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The Toronto District School Board head office is seen in Toronto, in a Feb. 6, 2018, file photo.Fred Lum/the Globe and Mail

Two Toronto-area school boards are changing their online learning plans, saying the moves will simplify the logistical nightmare presented by a growing number of students who want to avoid brick-and-mortar schools.

The Toronto District School Board on Friday delayed the next chance for elementary students to switch between online and in-class learning from November to January, while the Peel District School Board said it would switch its high schoolers to a “hybrid” model of learning that will see in-person students and their remote-learning peers taught lessons together.

Thousands of elementary students at the TDSB just switched between online and in-class learning earlier this week, after a Sept. 30 registration deadline, said spokesman Ryan Bird, forcing the province’s largest school board to completely rearrange classes and reassign teachers.

“This reorganization process literally slammed everything else in the board to an absolute halt while you have dozens of central staff working on this realignment, this reorganization alone,” he said. “And we realized a month after just doing it, we couldn’t then just do it again.”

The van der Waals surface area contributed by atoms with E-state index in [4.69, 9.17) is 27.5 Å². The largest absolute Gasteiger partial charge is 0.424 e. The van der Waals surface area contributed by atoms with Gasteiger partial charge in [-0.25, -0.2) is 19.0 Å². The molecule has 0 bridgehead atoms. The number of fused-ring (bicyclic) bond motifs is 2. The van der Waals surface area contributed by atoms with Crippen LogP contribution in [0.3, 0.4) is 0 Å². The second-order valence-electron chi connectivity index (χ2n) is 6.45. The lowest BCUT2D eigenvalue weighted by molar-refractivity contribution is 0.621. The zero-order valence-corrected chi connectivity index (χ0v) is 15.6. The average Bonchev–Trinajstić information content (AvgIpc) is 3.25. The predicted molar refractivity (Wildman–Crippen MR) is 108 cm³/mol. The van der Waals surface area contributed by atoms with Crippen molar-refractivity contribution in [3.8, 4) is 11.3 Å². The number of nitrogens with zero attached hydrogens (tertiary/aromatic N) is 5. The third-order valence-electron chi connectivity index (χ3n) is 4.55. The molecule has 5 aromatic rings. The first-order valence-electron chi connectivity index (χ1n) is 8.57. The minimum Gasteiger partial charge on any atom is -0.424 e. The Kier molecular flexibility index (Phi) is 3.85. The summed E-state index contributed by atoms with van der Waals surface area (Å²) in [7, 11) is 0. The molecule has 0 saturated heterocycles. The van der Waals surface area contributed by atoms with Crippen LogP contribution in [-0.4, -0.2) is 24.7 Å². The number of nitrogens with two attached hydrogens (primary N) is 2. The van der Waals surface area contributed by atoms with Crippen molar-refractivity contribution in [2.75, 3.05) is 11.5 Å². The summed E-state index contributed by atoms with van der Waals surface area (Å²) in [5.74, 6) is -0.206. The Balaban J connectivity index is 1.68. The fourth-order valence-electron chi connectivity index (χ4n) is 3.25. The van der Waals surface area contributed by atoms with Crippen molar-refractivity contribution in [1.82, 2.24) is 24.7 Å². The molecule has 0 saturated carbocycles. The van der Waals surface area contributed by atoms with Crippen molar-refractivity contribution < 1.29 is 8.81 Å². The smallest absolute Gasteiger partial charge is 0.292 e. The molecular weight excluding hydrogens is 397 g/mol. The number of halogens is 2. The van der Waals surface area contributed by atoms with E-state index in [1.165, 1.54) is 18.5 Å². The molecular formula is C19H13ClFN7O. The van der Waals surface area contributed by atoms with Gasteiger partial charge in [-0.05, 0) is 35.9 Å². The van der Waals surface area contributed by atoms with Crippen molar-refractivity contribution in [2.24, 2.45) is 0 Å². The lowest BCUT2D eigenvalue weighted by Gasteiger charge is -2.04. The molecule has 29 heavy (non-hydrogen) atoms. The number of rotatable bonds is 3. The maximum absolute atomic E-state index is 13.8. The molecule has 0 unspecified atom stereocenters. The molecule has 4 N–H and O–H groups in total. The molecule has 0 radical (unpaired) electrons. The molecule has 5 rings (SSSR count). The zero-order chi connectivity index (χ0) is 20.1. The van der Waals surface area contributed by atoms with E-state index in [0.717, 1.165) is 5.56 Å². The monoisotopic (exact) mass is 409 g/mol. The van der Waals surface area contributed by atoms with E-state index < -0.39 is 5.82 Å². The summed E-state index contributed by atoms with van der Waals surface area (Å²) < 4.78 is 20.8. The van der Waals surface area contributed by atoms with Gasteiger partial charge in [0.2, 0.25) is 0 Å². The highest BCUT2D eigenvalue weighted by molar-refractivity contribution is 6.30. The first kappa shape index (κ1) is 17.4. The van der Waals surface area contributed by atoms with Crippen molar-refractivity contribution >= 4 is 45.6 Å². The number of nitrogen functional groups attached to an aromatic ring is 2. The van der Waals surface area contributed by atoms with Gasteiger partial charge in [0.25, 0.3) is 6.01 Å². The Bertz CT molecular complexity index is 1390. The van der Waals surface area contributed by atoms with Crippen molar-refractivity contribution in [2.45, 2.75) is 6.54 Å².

Mr. Bird said the goal is to restore some “stability” to schools, after 7,500 elementary students went from learning in-class to learning remotely this month, while 3,000 students who had been learning from home moved to the classroom.

“This is about not only the stability for the system, but also the mental health and well-being of our students and staff. We didn’t want them changing a teacher one month in, and then another month in they have to change to another teacher,” he said.

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